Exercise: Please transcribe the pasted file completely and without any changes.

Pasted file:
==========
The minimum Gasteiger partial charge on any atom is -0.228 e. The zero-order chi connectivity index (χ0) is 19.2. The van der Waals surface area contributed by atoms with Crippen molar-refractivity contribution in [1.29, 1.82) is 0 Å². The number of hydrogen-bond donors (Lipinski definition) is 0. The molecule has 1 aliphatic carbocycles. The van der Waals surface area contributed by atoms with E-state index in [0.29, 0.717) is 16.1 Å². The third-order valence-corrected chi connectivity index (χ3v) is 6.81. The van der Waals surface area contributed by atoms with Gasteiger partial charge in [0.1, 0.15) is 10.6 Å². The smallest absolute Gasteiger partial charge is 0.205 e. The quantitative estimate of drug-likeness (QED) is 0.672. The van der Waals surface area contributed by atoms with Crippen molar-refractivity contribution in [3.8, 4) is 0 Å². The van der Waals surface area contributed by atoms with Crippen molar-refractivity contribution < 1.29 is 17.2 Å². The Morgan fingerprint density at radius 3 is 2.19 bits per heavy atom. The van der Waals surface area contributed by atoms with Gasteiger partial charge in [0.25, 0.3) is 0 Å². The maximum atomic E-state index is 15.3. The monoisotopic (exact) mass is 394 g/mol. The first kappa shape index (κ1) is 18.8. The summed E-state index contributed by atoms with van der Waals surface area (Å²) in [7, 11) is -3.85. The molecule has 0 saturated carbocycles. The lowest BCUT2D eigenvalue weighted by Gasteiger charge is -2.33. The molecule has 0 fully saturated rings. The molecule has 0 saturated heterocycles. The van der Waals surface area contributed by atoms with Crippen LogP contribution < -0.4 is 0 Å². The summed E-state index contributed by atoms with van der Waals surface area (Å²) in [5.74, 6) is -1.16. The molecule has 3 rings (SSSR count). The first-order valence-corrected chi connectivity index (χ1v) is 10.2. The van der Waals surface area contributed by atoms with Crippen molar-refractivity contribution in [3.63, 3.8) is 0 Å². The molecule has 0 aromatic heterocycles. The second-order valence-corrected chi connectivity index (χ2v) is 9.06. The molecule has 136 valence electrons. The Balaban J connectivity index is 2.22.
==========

The minimum Gasteiger partial charge on any atom is -0.228 e. The zero-order chi connectivity index (χ0) is 19.2. The van der Waals surface area contributed by atoms with Crippen molar-refractivity contribution in [1.29, 1.82) is 0 Å². The number of hydrogen-bond donors (Lipinski definition) is 0. The molecule has 1 aliphatic carbocycles. The van der Waals surface area contributed by atoms with E-state index in [0.29, 0.717) is 16.1 Å². The third-order valence-corrected chi connectivity index (χ3v) is 6.81. The van der Waals surface area contributed by atoms with Gasteiger partial charge in [0.1, 0.15) is 10.6 Å². The smallest absolute Gasteiger partial charge is 0.205 e. The quantitative estimate of drug-likeness (QED) is 0.672. The van der Waals surface area contributed by atoms with Crippen molar-refractivity contribution in [3.8, 4) is 0 Å². The van der Waals surface area contributed by atoms with Crippen molar-refractivity contribution < 1.29 is 17.2 Å². The Morgan fingerprint density at radius 3 is 2.19 bits per heavy atom. The van der Waals surface area contributed by atoms with Gasteiger partial charge in [0.25, 0.3) is 0 Å². The maximum atomic E-state index is 15.3. The monoisotopic (exact) mass is 394 g/mol. The first kappa shape index (κ1) is 18.8. The summed E-state index contributed by atoms with van der Waals surface area (Å²) in [7, 11) is -3.85. The molecule has 0 saturated carbocycles. The lowest BCUT2D eigenvalue weighted by Gasteiger charge is -2.33. The molecule has 0 fully saturated rings. The molecule has 0 saturated heterocycles. The van der Waals surface area contributed by atoms with Crippen LogP contribution < -0.4 is 0 Å². The summed E-state index contributed by atoms with van der Waals surface area (Å²) in [5.74, 6) is -1.16. The molecule has 3 rings (SSSR count). The first-order valence-corrected chi connectivity index (χ1v) is 10.2. The van der Waals surface area contributed by atoms with Crippen molar-refractivity contribution in [3.63, 3.8) is 0 Å². The molecule has 0 aromatic heterocycles. The second-order valence-corrected chi connectivity index (χ2v) is 9.06. The molecule has 136 valence electrons. The Balaban J connectivity index is 2.22.